Seven Happy Foods for the Winter Blues

The cold season is upon us, and as the temperature drops, there is potential for moods to plumet. Ah, “the winter blues.” It arrives in all shapes and forms, and may impact some, more than others. Luckily, there are many different foods that one can add to the pantry and stock up to result in a more blissful season. These foods are not only a healthy addition to a general diet, but also aid to release certain molecules that specifically benefit mood. Here are seven happy items to add to your grocery list:

  1. Turkey

In addition to being a lean protein source, turkey contains high levels of a chemical called Tryptophan. This amino acid is a catalyst towards Serotonin production, which is also referred to as the “feel good” molecule, which the body naturally produces. Serotonin wards off anxiety, stress, and mild depression.

  1. Cashews

For those who are vegetarian or vegan, another wonderful source of tryptophan can be found in cashews. But that’s not all. Cashews also contain substantial amounts of magnesium and B6, which all together create the perfect trifecta to fight depression. When magnesium is low, anxiety is triggered. Vitamin B6 works as an escort to both tryptophan and magnesium, by helping to power the conversion of tryptophan into serotonin, and helping magnesium enter the blood cells.

  1. Spinach

Yes, tryptophan is in spinach too! As a bonus, Spinach also contains folate, which performs the same task as tryptophan; helping the brain to release levels of serotonin. To assist with the serotonin conversion, spinach contains plenty of B vitamins, so expect higher energy, improved mental focus, and overall well-being, when adding this superfood to the regime. It should also be noted the spinach contains omega-3s, which leads to an increase of stabilized moods.

  1. Walnuts

Tryptophan is in the spotlight for this list, but another important mood-booster is a dose of omega-3 fatty acids, which contribute to overall brain health and function. Ingesting omega-3s combat anxiety, and walnuts have a plentiful dose of omega-3s and tryptophan (as well as protein and antioxidants).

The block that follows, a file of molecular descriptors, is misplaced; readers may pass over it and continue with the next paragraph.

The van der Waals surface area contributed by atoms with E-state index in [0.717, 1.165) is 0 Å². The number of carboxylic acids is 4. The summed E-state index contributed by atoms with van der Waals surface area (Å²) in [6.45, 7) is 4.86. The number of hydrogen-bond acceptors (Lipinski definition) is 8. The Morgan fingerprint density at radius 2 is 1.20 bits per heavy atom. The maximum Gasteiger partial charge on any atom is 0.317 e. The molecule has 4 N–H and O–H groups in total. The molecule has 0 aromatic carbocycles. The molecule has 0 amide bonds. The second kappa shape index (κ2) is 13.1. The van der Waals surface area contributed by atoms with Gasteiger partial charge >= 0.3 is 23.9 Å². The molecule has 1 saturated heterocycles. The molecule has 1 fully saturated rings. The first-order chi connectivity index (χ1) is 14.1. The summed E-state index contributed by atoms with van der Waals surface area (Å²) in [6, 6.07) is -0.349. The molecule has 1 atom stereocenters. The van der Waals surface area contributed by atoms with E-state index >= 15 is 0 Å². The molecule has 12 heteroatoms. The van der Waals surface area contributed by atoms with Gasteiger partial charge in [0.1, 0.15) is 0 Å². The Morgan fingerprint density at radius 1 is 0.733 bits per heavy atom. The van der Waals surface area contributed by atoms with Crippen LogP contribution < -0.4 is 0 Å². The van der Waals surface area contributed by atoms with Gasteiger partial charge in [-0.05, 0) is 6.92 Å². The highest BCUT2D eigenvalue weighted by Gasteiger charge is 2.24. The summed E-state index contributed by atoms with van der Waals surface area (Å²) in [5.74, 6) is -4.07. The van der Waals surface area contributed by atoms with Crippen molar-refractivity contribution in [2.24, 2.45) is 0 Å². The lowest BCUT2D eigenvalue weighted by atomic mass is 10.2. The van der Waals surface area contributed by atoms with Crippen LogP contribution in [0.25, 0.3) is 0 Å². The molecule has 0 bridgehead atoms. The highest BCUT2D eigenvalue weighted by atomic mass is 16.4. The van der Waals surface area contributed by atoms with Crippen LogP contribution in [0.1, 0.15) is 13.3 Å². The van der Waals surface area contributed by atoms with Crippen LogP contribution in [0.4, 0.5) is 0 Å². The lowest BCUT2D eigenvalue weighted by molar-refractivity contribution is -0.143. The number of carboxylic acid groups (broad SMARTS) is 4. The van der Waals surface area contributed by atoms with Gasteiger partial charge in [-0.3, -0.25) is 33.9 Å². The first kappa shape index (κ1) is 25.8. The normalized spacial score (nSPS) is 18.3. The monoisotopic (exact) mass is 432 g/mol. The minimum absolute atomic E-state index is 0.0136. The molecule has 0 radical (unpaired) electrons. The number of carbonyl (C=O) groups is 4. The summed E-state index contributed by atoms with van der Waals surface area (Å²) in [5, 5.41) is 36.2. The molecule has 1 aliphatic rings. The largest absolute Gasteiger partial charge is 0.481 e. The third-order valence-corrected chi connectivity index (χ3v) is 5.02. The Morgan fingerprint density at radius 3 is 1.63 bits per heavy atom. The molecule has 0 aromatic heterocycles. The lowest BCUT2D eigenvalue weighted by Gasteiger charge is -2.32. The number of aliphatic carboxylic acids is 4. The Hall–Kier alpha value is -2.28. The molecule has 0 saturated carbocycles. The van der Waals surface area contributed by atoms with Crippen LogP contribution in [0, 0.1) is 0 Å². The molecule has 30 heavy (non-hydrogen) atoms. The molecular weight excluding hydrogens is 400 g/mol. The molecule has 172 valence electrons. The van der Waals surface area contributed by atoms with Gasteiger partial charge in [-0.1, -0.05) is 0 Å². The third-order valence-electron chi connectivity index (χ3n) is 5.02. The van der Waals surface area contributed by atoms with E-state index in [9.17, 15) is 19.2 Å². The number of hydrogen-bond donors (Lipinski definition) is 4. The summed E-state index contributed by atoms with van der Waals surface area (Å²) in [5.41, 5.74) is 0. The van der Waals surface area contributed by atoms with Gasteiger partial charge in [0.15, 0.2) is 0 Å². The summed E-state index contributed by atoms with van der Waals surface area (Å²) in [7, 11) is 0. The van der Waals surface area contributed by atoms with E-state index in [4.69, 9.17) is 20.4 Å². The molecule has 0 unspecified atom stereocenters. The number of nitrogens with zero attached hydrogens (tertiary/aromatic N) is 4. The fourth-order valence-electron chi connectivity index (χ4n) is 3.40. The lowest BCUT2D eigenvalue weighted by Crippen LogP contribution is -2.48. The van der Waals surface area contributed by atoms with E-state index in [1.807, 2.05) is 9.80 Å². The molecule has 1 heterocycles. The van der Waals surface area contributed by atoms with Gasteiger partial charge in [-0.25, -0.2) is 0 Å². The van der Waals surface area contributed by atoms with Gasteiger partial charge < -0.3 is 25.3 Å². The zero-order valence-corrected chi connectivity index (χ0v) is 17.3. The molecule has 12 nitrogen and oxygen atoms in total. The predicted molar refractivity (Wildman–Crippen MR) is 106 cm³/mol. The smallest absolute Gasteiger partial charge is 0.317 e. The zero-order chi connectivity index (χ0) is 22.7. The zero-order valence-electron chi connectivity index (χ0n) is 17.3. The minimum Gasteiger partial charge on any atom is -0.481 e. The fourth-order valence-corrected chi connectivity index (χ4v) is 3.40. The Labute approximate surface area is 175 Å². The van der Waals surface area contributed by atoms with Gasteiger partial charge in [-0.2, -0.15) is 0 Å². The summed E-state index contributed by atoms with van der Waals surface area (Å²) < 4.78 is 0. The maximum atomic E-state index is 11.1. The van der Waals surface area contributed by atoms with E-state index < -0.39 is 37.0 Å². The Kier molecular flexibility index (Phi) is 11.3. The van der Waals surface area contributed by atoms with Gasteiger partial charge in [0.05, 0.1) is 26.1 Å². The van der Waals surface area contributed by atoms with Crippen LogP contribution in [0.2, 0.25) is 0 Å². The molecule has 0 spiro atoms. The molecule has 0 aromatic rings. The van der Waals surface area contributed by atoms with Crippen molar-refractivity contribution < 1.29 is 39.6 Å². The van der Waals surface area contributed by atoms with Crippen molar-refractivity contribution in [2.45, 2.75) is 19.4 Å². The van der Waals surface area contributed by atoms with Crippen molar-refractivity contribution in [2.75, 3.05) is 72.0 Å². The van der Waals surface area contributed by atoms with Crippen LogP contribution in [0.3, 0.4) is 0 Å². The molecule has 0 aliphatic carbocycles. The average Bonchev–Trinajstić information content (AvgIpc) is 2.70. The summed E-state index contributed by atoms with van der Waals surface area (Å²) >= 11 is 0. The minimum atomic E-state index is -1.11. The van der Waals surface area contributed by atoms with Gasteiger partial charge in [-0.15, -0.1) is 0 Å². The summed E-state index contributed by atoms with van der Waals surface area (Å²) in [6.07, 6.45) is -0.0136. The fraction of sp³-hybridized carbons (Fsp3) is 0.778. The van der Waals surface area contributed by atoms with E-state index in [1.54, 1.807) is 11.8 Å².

1. Fatty Fish

Another ideal omega-3s are rooted in fatty fish, such as wild salmon, mackerel, and tuna. 2-3 grams of this lean protein can reduce inflammation, regulate the brain’s neurotransmitters, improve circulation, and as an extra gift, it’s great for the heart as well.

  1. Mushrooms

While the goal is to increase serotonin production in the brain, it is important to pay attention to the gut as well. This is because 80%-90% of the body’s serotonin is fashioned by the nerve cells in the gut. Mushrooms act as a probiotic to promote healthy bacteria in the gut. They are another candidate that is rich in B vitamins, which are essential for mood and serotonin production. It is important to mention that they also work to deny insulin. When the blood sugar is low, shifts in mood are more level

  1. Dark Chocolate

When times are tough, it is habitual to seek out fatty or sugar-laden foods for comfort. Unfortunately, increased sugar intake leads to a drop in glucose blood levels and also causes inflammation. This is the opposite of feeling good. Instead of a hot milk chocolate, a dark chocolate drink can be worth the trade. Dark chocolate contains abundant antioxidants to fight free radicals, plus it reduces stress, improves mood, strengthens gut health, and it helps with serotonin production. Just be sure to limit it to small servings, no more than 2oz. per day, and to also choose a dark chocolate that is at least 70% cocoa or darker.

Diet has a massive impact on general health and mental health. Adding lean proteins, whole grains, and plenty of green, leafy vegetables reduce inflammation and improve mood. Although it is a major factor in overall health for the brain, it is not a substitute to mental illness mediation. As always, consult with your physician about dietary changes or possible interactions with certain foods and medication and write down any observations in your mood and food journal.

 

By: Kathryn Chambers

Intern, Olive Branch Counseling Associates, Inc.

 

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